There are many reasons why the pace of technological innovation varies. Major innovations do not occur every day. Nor do they take place at a constant rate. Chance factors greatly influence the timing of major innovations, as well as the number of innovations in a particular year. Economists consider the variations in technological innovation as random (with no systematic pattern). Thus, irregularity in the pace of innovations in new products or processes becomes a source of business fluctuations.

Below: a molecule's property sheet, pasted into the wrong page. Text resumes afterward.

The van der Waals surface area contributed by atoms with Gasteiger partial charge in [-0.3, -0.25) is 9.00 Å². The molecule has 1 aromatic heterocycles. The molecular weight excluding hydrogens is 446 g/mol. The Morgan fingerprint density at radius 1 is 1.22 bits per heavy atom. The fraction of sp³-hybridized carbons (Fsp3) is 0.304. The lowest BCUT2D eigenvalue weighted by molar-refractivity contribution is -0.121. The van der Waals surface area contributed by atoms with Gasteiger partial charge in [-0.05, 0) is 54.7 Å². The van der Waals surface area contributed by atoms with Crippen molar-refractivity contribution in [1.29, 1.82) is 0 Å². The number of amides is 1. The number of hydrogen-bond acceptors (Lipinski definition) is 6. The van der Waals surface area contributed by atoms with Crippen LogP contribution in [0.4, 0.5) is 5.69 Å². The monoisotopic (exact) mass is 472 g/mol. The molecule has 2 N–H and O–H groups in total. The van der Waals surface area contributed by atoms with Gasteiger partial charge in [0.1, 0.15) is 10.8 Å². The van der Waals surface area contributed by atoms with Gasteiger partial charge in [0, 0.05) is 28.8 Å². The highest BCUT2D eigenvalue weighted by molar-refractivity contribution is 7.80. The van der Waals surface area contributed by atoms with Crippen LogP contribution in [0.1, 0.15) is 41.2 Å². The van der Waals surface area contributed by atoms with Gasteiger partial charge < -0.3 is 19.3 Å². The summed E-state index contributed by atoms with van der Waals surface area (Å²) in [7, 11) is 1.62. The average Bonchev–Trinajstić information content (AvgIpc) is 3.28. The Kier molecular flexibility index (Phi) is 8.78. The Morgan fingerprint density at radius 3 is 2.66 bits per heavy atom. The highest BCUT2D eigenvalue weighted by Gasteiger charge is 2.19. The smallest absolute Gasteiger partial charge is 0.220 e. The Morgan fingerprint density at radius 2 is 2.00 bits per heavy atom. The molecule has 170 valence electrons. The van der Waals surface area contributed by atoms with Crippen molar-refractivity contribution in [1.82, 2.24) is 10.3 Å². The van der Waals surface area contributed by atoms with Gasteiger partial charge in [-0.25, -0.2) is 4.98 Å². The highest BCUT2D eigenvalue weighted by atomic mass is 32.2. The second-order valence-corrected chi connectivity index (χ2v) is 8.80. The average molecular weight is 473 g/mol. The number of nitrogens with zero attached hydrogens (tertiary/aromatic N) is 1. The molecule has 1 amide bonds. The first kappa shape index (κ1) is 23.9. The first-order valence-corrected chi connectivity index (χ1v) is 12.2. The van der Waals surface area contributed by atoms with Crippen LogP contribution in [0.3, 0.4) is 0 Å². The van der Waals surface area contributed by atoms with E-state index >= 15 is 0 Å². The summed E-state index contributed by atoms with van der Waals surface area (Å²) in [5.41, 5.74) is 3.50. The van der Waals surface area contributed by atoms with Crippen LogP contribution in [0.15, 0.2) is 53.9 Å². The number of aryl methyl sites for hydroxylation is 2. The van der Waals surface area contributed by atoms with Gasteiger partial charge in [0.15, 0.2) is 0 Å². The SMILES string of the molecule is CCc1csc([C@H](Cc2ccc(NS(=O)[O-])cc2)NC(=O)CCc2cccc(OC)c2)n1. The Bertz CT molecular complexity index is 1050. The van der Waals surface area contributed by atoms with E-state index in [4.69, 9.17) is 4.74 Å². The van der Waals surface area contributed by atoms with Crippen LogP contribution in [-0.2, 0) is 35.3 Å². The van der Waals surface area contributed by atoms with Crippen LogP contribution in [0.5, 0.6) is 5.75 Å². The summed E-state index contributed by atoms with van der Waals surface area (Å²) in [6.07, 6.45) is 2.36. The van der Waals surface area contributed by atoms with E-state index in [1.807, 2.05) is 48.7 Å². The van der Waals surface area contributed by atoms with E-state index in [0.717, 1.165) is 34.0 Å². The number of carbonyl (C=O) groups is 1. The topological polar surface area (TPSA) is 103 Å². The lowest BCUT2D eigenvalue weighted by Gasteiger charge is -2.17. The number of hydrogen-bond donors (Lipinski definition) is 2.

Variations in inventories—expansion and contraction in the level of inventories of goods kept by businesses—also contribute to business cycles. Inventories are the stocks of goods firms keep on hand to meet demand for their products. How do variations in the level of inventories trigger changes in a business cycle? Usually, during a business downturn, firms let their inventories decline. As inventories dwindle, businesses eventually use down their inventories to the point where they are short. This, in turn, starts an increase in inventory levels as companies begin to produce more than is sold, leading to an economic expansion. This expansion continues as long as the rate of increase in sales holds up and producers continue to increase inventories at the preceding rate. However, as the rate of increase in sales slows, firms begin to cut back on their inventory accumulation. The subsequent reduction in inventory investment dampens the economic expansion, and eventually causes an economic downturn. The process then repeats itself all over again. It should be noted that while variations in inventory levels impact overall rates of economic growth, the resulting business cycles are not really long. The business cycles generated by fluctuations in inventories are called minor or short business cycles. These periods, which usually last about two to four years, are sometimes also called inventory cycles.